number, carry a spare tube for each of your tires in case of a flat (that way, any
motorcycle shop with proper equipment can change out the tube, even if they don't sell
your particular type of tube), and, most importantly, stay off the shoulders and those
stripped mediums. The reason for that last warning is because John picked up a sheet
metal screw in such an area, and it changed the entire course of his ride. When you think
about it (as I had not before this event), all the debris that starts out on the road ends
up on the shoulder area as cars bounce the stuff around until it is out of the active
pathways on the road. So, if you pull over there, it is like riding into a mine field.
Ugh. Once again, I encourage readers to sample his well written narrative to get the full flavor of these findings.
But, back to this morning's ride. When I left off, I was traveling east on the North
Loop, dodging cars. Because of the especially pleasant morning temperatures, I decided to
add the Highway 59 extension. Everything went fine until about a mile and a half from
the exit for I-10. Then, cars backed up, and came to a stop. It was stop and go clear
till I-10. In fact, the backup continued as I headed west on I-10.
Sadly, I had used up so much time that I decided I would be unable to add the Highway 59
extension to the second loop. So it was that, after traveling both north and east on the
Loop, I found myself heading south on I-45, thankful for the fast speeds on that segment.
But that all changed suddenly.
I was behind a big, white pickup, heading south. Traffic was thick, but fast. I watched
a trucker try to ease one lane to the left about a hundred feet in front of me. Instead
of letting him in, the pickup truck driver panicked and hit his brakes hard. They locked
up, the pickup began swerving, and bellows of rubber smoke started pouring from both rear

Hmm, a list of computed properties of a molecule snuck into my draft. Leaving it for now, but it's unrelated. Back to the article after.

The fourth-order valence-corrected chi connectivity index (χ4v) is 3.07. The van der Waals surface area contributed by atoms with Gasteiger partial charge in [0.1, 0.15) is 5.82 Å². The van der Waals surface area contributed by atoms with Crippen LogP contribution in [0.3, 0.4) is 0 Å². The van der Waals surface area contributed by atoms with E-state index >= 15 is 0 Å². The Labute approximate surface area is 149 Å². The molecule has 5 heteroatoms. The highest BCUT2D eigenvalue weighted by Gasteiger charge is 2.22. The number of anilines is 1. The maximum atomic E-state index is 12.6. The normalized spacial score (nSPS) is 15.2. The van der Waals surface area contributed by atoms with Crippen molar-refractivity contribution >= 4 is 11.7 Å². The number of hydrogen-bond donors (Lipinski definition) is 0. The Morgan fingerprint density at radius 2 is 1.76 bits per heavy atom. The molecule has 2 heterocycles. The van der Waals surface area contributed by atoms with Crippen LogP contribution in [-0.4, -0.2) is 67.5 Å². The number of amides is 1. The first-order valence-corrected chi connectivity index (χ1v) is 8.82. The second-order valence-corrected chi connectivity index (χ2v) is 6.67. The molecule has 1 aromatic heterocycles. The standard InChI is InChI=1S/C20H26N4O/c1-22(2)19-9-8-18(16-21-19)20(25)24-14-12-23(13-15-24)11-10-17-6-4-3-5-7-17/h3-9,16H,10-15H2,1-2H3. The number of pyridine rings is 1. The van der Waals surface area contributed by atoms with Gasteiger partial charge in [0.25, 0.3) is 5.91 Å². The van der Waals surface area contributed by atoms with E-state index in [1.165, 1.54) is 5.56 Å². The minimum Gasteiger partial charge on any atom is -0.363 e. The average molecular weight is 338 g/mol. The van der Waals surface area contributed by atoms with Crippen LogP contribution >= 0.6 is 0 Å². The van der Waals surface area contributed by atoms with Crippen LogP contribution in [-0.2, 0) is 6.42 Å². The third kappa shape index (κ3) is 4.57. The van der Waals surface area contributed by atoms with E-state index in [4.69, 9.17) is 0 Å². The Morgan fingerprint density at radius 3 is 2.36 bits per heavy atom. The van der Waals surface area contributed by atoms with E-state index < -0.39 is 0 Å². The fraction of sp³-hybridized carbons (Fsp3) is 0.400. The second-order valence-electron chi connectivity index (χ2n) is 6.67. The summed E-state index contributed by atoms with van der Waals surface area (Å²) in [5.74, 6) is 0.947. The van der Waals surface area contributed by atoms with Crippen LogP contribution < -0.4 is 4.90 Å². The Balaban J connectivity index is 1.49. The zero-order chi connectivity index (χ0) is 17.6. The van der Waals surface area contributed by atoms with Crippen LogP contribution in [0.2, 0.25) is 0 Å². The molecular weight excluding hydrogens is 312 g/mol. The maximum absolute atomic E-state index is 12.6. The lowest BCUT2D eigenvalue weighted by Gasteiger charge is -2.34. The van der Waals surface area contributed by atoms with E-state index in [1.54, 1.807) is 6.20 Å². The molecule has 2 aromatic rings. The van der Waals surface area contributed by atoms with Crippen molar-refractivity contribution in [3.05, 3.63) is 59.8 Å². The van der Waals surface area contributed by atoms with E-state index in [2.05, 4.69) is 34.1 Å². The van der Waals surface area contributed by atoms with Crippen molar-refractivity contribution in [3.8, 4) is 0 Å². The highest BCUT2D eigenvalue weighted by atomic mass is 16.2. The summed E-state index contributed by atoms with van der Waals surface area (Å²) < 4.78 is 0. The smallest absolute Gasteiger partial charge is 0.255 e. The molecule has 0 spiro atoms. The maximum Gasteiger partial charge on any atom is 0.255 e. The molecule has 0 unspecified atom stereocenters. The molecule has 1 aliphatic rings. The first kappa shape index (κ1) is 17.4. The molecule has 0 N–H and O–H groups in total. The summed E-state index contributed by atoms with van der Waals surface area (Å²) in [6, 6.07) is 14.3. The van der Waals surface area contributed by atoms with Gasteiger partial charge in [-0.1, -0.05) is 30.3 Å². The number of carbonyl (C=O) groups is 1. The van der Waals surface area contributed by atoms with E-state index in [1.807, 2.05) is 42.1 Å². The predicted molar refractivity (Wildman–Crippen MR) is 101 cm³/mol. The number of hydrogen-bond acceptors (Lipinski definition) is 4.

I was a good four car lengths directly behind him when the squealing started. Several
things happened, all at the same time. First, I hit both the front and rear brakes.
Second, I check the lane to my right in case an escape was needed. Third, I checked my
mirrors to see what the drivers behind me were doing about this sudden development.
Fourth, I concentrated on not locking my brakes. Fifth, I squeezed in the clutch with my
left hand and started toeing down the shifter with my left foot. I didn't want to be
caught in the wrong gear if I had to accelerate away from a car coming up behind me too
fast. Sixth, I did not feel the adrenaline kick in. I'm not sure that is a good thing,
because the situation certainly warranted it. But I had not been caught off guard, and I
had a plan.
Fortunately, everyone got stopped without kissing bumpers, and the body shops (metal and
biological) had no business. I'm pretty sure, however, that the pickup driver now has two
flat spots on his rear tires from all that skidding.
I continued south till I got to I-10, then headed west. I took the Heights exit and
decided to circle around to top off the tank. To do that I have to turn left at the
intersection of Heights and the I-10 feeder road. That intersection has a double left.
It is a weird one, and I am always cautious when I use it. The far left lane is a left
turn only lane. It has its own arrow. However, the middle lane can either turn left or
go straight. Traffic hardly ever turns left from the middle lane, but it happens enough
to keep one on ones toes.
This morning, I caught the arrow. I was first in line. I made my turn, staying in the
left-hand lane of the feeder road after completing my arc. In my mirror, I saw a blue car
turning left from the middle lane. The car continued down the feeder in the right-hand
lane. I needed to get in the left hand lane to enter the gas station. After all the good
judgments I made during the quick stop on I-45, I made a bad assumption on the feeder.
I figured the blue car was going to head east in the right-hand lane for the half mile until
he could take the Studemont exit toward downtown. So, after making sure no one was behind
the blue car, I eased over into the right-hand lane. My mistake was that I was only